John Docherty strangled the teenager and left her naked body in a lane less than 50 yards from her Greenock home on June 2, 1986.
The question of who murdered Ms Doyle remained a mystery for almost 30 years, until a breakthrough came with advances in forensic science. It was discovered that Docherty's DNA had been on Ms Doyle's body.
Docherty, 49, continues to insist he did not kill Ms Doyle and claims he is the victim of a miscarriage of justice.
Yesterday at the High Court in Glasgow judge Lord Stewart told Docherty: "You were convicted of the murder, but you maintain your innocence.
"Elaine Doyle's naked body was found in a lane just yards from her home. She was 16 and you were 21. The killing was a brutal one and has had a terrible effect on her family and given them years of uncertainty.
"Given that you continue to maintain your innocence, there is no explanation for this crime."
Defence QC Donald Findlay said: "Mr Docherty is adamant he is the victim of a miscarriage of justice. He did not kill Elaine Doyle and he intends to fight it until he proves he has been the victim of a miscarriage of justice. One day improvements in scientific techniques may enable a wrong to be righted."
In the three decades after the murder, police interviewed thousands of people but made little progress in the inquiry.
Advances in forensic science and DNA technology finally helped snare Docherty, who had never been on the police radar in connection with the murder.
On the night she died, Ms Doyle went to the Celtic Club in Laird Street, Greenock then to a nearby hamburger stall before leaving her friends at around midnight. She was last seen walking towards her home in Ardgowan Street. A passer-by saw her alone but with a man walking closely behind her.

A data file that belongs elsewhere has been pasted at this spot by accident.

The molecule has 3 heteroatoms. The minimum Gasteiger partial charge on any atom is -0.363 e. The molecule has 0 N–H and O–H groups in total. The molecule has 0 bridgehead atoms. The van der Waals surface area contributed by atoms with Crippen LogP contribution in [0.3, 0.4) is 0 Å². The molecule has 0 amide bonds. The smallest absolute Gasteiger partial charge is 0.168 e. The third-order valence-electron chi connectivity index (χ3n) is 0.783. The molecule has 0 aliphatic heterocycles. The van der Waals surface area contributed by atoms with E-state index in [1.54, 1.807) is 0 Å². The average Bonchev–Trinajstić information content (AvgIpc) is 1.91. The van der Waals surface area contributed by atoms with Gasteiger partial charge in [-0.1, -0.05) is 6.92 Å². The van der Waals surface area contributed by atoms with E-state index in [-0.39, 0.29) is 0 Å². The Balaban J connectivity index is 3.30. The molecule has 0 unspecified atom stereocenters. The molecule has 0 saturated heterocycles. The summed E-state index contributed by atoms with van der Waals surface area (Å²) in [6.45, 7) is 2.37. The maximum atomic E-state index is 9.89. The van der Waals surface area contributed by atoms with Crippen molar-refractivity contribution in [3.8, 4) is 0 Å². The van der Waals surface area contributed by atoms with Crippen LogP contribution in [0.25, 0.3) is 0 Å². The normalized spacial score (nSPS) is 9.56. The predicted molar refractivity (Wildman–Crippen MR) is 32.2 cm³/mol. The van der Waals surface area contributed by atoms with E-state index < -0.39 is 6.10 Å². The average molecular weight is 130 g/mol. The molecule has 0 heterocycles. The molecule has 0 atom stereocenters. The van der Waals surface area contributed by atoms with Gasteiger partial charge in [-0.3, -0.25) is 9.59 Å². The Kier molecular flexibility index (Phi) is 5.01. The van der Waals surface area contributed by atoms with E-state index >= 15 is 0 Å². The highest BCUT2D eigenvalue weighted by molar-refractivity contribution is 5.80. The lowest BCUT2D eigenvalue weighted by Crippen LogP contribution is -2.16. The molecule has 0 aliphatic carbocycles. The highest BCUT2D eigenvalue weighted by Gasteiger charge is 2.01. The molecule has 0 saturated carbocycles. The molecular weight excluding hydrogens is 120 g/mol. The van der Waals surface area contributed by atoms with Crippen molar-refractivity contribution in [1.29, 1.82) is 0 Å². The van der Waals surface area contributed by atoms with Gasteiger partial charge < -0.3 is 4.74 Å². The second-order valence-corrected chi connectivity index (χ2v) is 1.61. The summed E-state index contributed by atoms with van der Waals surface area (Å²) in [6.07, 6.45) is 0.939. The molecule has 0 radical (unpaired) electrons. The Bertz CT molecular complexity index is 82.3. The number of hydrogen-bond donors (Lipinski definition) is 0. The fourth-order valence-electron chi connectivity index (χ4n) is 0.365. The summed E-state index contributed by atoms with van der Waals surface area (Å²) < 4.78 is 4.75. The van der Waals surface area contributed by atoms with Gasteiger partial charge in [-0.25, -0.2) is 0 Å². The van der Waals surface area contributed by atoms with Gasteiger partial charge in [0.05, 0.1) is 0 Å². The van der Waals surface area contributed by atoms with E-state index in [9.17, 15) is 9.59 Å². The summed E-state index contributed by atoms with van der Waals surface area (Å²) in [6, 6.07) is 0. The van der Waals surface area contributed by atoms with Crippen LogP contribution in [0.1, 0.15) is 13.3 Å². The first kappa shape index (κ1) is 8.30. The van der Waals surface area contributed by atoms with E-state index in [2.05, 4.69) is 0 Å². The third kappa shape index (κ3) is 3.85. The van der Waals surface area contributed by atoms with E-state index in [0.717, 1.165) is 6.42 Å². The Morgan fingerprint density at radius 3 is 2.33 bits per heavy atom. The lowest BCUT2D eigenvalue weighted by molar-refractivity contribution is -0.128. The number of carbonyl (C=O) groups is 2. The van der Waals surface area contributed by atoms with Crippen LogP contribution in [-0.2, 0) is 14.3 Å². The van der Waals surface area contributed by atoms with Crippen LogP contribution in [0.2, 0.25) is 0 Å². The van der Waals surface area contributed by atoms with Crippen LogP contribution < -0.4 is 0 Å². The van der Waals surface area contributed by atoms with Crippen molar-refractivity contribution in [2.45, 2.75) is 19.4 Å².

The following morning her body was discovered. She had been strangled with a ligature. It was thought the crime was sexually motivated.
At the time of her murder, DNA was not part of a police inquiry - although forensics looked for hairs and fibres that were lifted by tape from areas of the body.
Despite carrying out 2,377 house-to-house inquiries, no real suspects emerged and the investigation was scaled down.
Almost 20 years later in 2005, a full forensic review of the case was carried out and the tapings taken from Elaine's body, which had remained sealed for nearly 20 years, were examined.
They found a full male DNA profile on a taping taken from her back, and another profile for the same man mixed with Ms Doyle's DNA on a taping from her face.
However, the man's DNA was not on the police database.
Docherty's name came up as he had been at the Celtic club that night but was never questioned by police. He provided a DNA sample voluntarily on May 12, 2012 and it was a one-in-a-billion match.
Further inquiries established that Docherty, a bus driver with Inverclyde Council, did not know Ms Doyle and there was no explanation for why his DNA might have been on her body.
Docherty, who served in the Army for six years, has a young daughter and a long-term partner.
He showed no emotion as he was led away to start his sentence.